UN Closes Iraq Health Programmes for Lack of Funding

The United Nations has suspended health programmes reaching a million people across Iraq because of massive under-funding, it said on Monday. 

The UN said in a statement that "184 front-line health services have been suspended because of the paralysing funding shortfall for humanitarian activities in Iraq". 

"More than 80 percent of general health programmes supported by humanitarian partners are now shut, directly impacting one million people," it said. 

"At a time when the people of Iraq need us the most, we are letting them down," the UN's humanitarian coordinator for Iraq, Lise Grande, said. 

The UN said that the lack of funding meant that half a million children would not be immunised, leading to a risk of measles outbreak and the re-emergence of polio. 

The funding shortfall had already led to the sharp reduction of food rations for one million people. 

Around a third of water, sanitation and hygiene programmes had already been closed and more will suffer the same fate by the end of July, it said. 

Among the other consequences of the funding crisis, the UN said its programmes assisting women and girls who have survived sexual violence would also be cut back. 
On 4 June, the UN launched an appeal for half a billion dollars to tackle the spiralling humanitarian crisis in Iraq, where conflict has displaced more than three million people since the start of 2014. 

"To date, only 15 percent of this has been secured," the UN said, despite what it said was the most "pared-to-the bone appeal ever launched in the region". 

Grande had warned at the time that 10 million Iraqis were likely to need life-saving assistance by the end of 2015. 

"Although some support is coming in, it's devastating, inexplicable really, that we are being forced to shut down programmes in a country where so much is at stake and where the international community is so involved," Grande said in Monday's statement. 

The first major wave of displacement came when the Islamic State (IS) took control of parts of Anbar province in early 2014. 

IS's nationwide offensive in June last year brought Iraq to the brink of collapse. 

While Iraqi forces, backed by a US-led coalition and neighbouring Iran, have clawed back some land, several regions remain wracked by violence and few of the displaced are able to return to their homes.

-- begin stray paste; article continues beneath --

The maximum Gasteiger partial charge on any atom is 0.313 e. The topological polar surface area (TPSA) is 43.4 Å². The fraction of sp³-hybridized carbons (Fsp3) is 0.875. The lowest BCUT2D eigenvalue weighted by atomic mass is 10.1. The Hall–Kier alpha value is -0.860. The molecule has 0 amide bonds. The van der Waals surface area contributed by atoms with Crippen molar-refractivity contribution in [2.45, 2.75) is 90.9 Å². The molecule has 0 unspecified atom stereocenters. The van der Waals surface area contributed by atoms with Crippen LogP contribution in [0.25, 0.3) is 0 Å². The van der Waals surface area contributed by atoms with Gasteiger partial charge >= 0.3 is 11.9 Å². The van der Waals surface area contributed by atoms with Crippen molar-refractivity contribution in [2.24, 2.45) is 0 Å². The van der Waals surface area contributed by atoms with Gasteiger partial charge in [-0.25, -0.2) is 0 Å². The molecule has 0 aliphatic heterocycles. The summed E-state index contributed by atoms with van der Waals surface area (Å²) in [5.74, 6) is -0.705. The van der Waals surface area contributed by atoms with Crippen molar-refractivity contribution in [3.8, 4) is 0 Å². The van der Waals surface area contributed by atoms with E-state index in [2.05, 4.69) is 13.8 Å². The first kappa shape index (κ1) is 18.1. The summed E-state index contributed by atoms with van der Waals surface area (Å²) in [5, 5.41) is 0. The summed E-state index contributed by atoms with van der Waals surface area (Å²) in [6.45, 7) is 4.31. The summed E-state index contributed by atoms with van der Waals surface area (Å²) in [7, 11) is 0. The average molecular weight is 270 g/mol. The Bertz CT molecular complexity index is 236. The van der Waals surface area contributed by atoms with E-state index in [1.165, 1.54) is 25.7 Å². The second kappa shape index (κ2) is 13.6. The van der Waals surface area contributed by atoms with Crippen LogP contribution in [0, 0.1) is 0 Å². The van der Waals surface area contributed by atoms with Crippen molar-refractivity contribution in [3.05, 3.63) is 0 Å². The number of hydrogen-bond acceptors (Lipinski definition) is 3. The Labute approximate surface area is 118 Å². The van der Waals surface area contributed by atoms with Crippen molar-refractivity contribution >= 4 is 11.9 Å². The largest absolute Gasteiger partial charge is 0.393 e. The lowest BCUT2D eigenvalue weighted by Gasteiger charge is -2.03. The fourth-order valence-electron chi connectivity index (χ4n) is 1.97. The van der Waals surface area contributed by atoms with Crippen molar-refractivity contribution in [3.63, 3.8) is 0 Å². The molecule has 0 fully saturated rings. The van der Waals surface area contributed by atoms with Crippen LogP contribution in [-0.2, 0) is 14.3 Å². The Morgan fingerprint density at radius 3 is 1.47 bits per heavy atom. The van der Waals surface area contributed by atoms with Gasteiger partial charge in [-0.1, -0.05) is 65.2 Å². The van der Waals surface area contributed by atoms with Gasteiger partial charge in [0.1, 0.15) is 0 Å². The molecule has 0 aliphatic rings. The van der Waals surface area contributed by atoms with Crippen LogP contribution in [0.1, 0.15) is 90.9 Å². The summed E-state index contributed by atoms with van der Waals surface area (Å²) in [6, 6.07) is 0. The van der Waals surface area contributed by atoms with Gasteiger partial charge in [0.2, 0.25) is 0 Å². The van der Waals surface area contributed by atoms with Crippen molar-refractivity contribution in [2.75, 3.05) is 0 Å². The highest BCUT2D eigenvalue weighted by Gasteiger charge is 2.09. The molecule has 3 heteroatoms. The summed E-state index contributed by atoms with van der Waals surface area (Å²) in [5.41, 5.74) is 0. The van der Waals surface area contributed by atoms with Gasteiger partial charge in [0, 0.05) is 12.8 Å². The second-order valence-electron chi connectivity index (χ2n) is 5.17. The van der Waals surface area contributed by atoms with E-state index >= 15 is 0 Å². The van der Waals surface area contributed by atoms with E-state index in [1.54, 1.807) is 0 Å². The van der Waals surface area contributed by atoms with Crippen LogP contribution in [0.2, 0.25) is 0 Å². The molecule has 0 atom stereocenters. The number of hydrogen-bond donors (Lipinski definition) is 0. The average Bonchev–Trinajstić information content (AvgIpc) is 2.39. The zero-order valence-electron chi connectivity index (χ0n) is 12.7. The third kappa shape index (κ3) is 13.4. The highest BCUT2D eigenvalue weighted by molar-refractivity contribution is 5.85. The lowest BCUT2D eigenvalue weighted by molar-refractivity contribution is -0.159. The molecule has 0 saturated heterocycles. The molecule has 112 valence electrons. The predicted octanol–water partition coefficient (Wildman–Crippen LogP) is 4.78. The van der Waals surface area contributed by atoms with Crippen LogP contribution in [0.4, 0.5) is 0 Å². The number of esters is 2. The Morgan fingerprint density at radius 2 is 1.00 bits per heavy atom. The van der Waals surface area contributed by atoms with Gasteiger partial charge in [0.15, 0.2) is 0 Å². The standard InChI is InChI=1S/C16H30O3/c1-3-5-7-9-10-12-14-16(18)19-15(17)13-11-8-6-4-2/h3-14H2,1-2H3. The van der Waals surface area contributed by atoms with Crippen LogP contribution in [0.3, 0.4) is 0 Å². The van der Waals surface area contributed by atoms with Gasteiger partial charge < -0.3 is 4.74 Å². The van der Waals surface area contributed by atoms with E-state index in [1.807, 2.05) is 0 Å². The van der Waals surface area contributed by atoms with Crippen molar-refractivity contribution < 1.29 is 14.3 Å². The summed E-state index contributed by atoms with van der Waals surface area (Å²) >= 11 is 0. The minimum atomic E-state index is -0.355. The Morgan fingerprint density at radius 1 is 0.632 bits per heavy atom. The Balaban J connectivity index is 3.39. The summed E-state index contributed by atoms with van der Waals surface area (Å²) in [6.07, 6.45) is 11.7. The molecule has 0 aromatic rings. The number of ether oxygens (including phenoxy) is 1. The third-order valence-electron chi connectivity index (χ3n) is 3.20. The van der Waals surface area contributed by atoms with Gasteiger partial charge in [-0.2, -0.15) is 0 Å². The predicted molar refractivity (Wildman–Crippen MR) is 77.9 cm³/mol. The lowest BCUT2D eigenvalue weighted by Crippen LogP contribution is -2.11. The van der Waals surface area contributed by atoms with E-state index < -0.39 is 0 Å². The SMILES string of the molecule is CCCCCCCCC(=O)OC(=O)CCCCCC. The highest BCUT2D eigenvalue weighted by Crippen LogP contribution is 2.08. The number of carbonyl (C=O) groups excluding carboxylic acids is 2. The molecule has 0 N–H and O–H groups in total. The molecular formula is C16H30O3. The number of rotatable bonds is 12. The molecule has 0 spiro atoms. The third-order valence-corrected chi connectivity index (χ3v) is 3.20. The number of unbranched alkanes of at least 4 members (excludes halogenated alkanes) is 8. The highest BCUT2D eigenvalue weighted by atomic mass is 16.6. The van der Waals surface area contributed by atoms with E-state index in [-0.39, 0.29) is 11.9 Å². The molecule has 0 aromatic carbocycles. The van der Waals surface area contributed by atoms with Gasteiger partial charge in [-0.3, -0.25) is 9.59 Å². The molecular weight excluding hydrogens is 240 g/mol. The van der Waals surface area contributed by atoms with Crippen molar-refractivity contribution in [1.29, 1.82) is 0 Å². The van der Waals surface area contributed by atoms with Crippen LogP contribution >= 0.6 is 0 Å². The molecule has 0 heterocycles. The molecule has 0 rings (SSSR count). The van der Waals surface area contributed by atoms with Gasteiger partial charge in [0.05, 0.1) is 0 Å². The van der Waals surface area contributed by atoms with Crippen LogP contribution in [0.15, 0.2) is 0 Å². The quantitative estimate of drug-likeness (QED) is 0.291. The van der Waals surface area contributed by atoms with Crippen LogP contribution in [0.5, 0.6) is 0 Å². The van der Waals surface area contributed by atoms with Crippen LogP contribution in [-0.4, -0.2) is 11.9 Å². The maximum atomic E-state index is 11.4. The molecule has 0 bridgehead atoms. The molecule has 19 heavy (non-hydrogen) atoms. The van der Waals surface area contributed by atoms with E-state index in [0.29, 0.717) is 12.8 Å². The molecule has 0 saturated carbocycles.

by AFP

The heat is on: Surviving summer in an Iraqi camp

Fa'iza escaped from Mosul when the so-called Islamic State (ISIS) invaded. She has breast cancer and her symptoms are made worse by the extreme heat. It's 46 degrees Celsius in Baharka, a camp for displaced Iraqis in the northern Kurdistan region, and the mother-of-five is fraught.

A long power cut has rendered her fan motionless for most of the morning. “I am sick,” she says. “And this heat makes it much harder.” The war against ISIS has forced 3.1 million Iraqis to flee their homes.

An additional 251,000 Syrians are registered as refugees in Iraq. After facing floods, snow and ice this past winter, the summer has brought sandstorms and highs of 50 degrees Celsius. Some 250,000 displaced Iraqis and 100,000 Syrian refugees are living outside in camps under canvases and patchworks of tarpaulins and blankets which barely shield them from the blistering summer heat. 

“We have no other choice but to cope,” says Khudair, who fled from ISIS-occupied Fallujah and now lives in Hayy al-Jamiyah, a camp in Baghdad run by the local Sunni community. “Living in this camp is our best option. The air cooler truly helps,” he says, adding: “We take a minimum of two showers per day.”

The impact of the heat is severe. “During the summer, we usually see an increase in [deaths] as a result of gastroenteritis,” says Mostafa Munjid, a doctor with the International Medical Corps who oversees medical care in four displacement and refugee sites. 

“Sometimes because of the camp situation and storage of food; sometimes because of contamination of water,” Munjid explains. In Baharka, the camp in northern Iraq, the tactics are similar to Baghdad. “We distributed air coolers,” says camp manager Ahmed Ramadan Abdul of local NGO the Barzani Charity Foundation. “They can use them if there is electricity.” 

Ahmed hopes a donor will provide a second generator for the camp to allow more people to benefit. But the use of the air coolers is problematic even if there is electricity. They use between 100 and 160 litres of water per day. International organisations are advised against providing them, to avoid burdening infrastructure. 

A scuffle broke out last week, for example, between two families in Erbil's Kawergosk refugee camp vying for a share of the sporadic water supply. Originally constructed in August 2013 as a transit camp for 6,000 people, Kawergosk is now home to more than 10,000 Syrian refugees. 

Built by the UN’s refugee agency, UNHCR, and managed by the Danish Refugee Council, the infrastructure is under extra pressure during the summer months, raising tensions in the camp. Three boreholes work continuously to provide water; trucks deliver an additional 80,000 to 100,000 litres every day. 

Power is supplied for a predictable 19 hours per day, but water is available for only four hours, and at erratic times. “For two years, we have all been fighting over water,” says Siham Mohammad Yasin, head of the Kawergosk residents’ Water, Sanitation and Hygiene committee. Water pressure is patchy and the inequality causes divisions.